The name of the book is What It Feels Like to be a Building written by
Forest Wilson. It's original publication was in 1969, sorta old, but it
has wonderful examples of all types of architecture from different
cultures and time periods. In the introduction, and I quote,
"Architecture can be understood by everyone. You can feel gravity,
therefore you can begin to feel architecture. Buildings experience the
same stresses and strains of gravity that man does himself. For this
reason, it is possible to translate the basic laws of building into
physical feeling." This is the principle they attempt to introduce.
All of the particular aspects of architecture, such as, columns, beams,
buttresses, corbels, etc. are all highlighted in red and then a human
figure is drawn in its place. They use terms like "squick, squeeze,
droop, bend tug brace, etc." to describe the physical feeling that the
particular architectural unit does. I love the book. It may not be
for everyone, but I thnk it serves as a wonderful introduction.
Children, especially elementary, relate to the "feeling" so well.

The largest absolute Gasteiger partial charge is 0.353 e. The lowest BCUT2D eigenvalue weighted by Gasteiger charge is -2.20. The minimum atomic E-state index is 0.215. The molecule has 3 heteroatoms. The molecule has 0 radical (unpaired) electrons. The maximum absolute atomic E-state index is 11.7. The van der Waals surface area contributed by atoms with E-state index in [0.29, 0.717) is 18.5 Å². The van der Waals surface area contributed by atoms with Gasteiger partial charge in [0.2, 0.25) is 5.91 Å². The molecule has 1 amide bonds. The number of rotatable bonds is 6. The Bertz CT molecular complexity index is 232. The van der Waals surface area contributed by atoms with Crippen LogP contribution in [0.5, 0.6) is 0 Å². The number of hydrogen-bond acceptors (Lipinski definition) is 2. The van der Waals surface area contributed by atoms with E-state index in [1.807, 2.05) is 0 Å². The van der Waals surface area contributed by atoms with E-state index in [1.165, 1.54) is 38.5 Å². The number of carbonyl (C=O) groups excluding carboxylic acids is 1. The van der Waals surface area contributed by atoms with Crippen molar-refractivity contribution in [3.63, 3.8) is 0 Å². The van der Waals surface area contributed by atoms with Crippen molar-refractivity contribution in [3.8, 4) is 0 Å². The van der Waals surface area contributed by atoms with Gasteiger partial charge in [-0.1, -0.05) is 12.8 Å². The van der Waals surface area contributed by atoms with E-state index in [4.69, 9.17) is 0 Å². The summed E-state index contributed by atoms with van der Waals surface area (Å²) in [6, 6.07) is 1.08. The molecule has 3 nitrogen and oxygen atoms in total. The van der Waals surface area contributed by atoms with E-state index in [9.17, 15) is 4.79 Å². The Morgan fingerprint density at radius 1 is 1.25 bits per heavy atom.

I am so happy...one of our third grade teachers whose brother is an
architect, is coming to speak to the children. This also ties in with
our "careers in art" theme with which two third grades and one fourth
grade teacher have asked me to help. The educator from the museum is
also coming. The educator is going to desribe his role as an artist at
the museum and present a slide show about all the other jobs at the
museum. After his visit we are going to see the new Aminah Robinson
exhibit and visit the metropolitan library where one of her murals and
individual works of art hang. We have a muralist coming to work with
the kids after the museum trip. I am so excited!
What a year!
Hope this book helps,
>Yes, Sandy the book sounds intriguing. I would love to know the title or